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Steven Alan Pivots Business to Focus on Namesake Brand

The pioneering New York retailer is in the midst of a major restructuring.
Source: Instagram/@StevenAlan
By
  • Chantal Fernandez

NEW YORK, United States —Twenty-three years after opening his first multi-brand boutique on Wooster Street in New York, Steven Alan is restructuring his business to focus on his own collection of apparel and accessories as part of a three-year streamlining plan.

“It’s been a very tough year, pretty much across the board,” Steven Alan tells BoF. “And we were not spared any of that.”

As department stores and specialty retailers come to terms with a radically shifting retail landscape, so too is Steven Alan entering a new chapter. Rumours of a potential closure emerged in January and were not quelled by a notice on the website of site maintenance this week. Employees have expressed fear for the company's future.

While Alan denies these claims — “It’s been a difficult year, so people would come to their own conclusions” — he is candid about the challenges in his business model and is optimistic about the future.

“It’s difficult to run a department store in a specialty store body, and that’s kind of what we are doing,” says Alan, known for spotting and fostering emerging brands and cohesive curation. “[Reorganising] is probably something we should have done a long time ago, but it's a difficult thing to do, to make a big pivot like this.”

Back in 2011, Alan took on investment from Bedrock Manufacturing, the private equity firm owned by Fossil founder Tom Kartsotis, which allowed him to hire a team of executives. By 2013, market sources reported that Steven Alan was generating $40 to $50 million in annual sales.

Bedrock also now owns the showroom Alan launched in 1999, which represents brands such as Clare V. and M. Martin, among other independent designers, and has been run by Samantha Smith since 2013.

It's difficult to run a department store in a specialty store body.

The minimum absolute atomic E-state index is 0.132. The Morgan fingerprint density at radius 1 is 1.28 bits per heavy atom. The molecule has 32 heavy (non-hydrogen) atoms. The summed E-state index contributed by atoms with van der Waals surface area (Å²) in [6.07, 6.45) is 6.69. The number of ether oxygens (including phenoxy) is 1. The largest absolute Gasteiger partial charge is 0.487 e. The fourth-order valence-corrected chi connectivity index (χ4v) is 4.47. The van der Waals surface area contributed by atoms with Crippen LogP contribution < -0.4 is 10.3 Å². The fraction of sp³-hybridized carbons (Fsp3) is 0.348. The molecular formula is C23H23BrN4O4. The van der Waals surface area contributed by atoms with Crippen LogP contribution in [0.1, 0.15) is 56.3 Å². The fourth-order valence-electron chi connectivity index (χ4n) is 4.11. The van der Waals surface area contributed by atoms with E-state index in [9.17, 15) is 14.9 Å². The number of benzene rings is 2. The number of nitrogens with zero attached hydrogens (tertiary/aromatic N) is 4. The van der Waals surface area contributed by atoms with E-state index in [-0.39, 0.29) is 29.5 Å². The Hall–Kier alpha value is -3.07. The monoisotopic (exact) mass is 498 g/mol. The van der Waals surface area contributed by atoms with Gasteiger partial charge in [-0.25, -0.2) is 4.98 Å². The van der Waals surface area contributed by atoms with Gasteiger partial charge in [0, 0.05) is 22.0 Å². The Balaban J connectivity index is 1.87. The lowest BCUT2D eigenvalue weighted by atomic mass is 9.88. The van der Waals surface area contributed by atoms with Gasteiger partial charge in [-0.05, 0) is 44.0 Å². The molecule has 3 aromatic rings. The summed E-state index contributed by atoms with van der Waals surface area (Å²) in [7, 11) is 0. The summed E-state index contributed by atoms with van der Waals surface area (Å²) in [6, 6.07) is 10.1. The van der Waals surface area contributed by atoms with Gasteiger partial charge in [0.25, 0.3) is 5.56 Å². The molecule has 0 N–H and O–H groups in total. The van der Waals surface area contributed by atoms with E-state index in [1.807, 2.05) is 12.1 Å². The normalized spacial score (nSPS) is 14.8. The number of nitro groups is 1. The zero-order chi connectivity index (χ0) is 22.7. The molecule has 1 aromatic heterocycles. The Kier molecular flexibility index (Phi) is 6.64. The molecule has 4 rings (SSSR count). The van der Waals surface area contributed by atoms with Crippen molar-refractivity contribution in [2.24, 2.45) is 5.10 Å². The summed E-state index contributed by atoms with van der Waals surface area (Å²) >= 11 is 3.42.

But Bedrock did not invest further in Steven Alan, focusing instead on its core businesses Shinola and Filson, prompting Alan to seek funding elsewhere in 2015. Alan says that no additional funding was raised. “We stopped the process a few years ago.”

The company is open to investment at this time; Alan is currently in discussions with a private lender for a loan. The priority is to shift the focus of the business onto the namesake collection, which originally launched with men’s shirting in 2000. “Starting last season, we’ve noticed the momentum really growing [on the Steven Alan collection],” he says. “That’s where we are seeing the most positive response.”

Historically, the collection of apparel, accessories and home goods represented 30 percent of the business. Currently it accounts for 55 percent. Alan’s goal is to get it to 70 percent. “I really believe in having great curated product as well,” he says, adding that he does not have plans to broaden the namesake line’s wholesale presence. Instead, he is focusing on direct channels, including 20 physical stores in the US and e-commerce.

Meanwhile, the company is shifting e-commerce platforms and integrating the online and brick-and-mortar inventory, which accounts for StevenAlan.com’s currently static state. Alan says the site will be back up within a month and fully functional by end of June.

With the Bedrock investment, Steven Alan expanded his store footprint to 22 stores in the US. In the last year, Alan has closed the Chicago boutique and the home goods store in Brooklyn. “It was a difficult decision,” he says of the latter’s closure. “You need a certain economy of scale to do it efficiently.” Today, along with the 20 US stores, there are four Steven Alan Optical stores operated by eyewear licensor Eponym and five stores in Japan operated through a license. While there are no current plans to close more directly owned stores, Alan says that he is “looking at all aspects of the company to figure out what makes the most sense to focus on."

Alan describes this latest pivot as just another chapter in his company’s history. “Since I started, retail has changed so much and we have done a lot of different things,” he says. “This is certainly the most focused that I’ve ever felt about this business and we’ve used our experience, learned over the years, to get to the place that we are at now. There have been lots of ups and downs… I’m excited for the future.”

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